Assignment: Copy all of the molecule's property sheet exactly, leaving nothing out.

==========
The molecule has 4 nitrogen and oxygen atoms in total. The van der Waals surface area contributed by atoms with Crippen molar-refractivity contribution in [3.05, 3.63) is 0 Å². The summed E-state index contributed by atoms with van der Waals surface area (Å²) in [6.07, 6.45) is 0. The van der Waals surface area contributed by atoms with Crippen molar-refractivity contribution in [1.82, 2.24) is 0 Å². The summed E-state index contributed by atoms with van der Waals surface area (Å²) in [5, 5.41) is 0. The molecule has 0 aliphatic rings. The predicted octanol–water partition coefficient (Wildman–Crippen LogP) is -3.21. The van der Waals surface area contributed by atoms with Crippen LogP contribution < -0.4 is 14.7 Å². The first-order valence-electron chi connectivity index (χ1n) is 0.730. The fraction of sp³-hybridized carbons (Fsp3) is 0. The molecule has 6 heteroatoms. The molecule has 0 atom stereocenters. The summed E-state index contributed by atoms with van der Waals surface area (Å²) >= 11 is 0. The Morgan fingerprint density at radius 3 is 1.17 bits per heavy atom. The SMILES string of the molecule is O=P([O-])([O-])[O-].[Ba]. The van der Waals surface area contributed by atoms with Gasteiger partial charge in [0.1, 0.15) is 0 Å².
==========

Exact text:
The molecule has 4 nitrogen and oxygen atoms in total. The van der Waals surface area contributed by atoms with Crippen molar-refractivity contribution in [3.05, 3.63) is 0 Å². The summed E-state index contributed by atoms with van der Waals surface area (Å²) in [6.07, 6.45) is 0. The van der Waals surface area contributed by atoms with Crippen molar-refractivity contribution in [1.82, 2.24) is 0 Å². The summed E-state index contributed by atoms with van der Waals surface area (Å²) in [5, 5.41) is 0. The molecule has 0 aliphatic rings. The predicted octanol–water partition coefficient (Wildman–Crippen LogP) is -3.21. The van der Waals surface area contributed by atoms with Crippen LogP contribution < -0.4 is 14.7 Å². The first-order valence-electron chi connectivity index (χ1n) is 0.730. The fraction of sp³-hybridized carbons (Fsp3) is 0. The molecule has 6 heteroatoms. The molecule has 0 atom stereocenters. The summed E-state index contributed by atoms with van der Waals surface area (Å²) >= 11 is 0. The Morgan fingerprint density at radius 3 is 1.17 bits per heavy atom. The SMILES string of the molecule is O=P([O-])([O-])[O-].[Ba]. The van der Waals surface area contributed by atoms with Gasteiger partial charge in [0.1, 0.15) is 0 Å².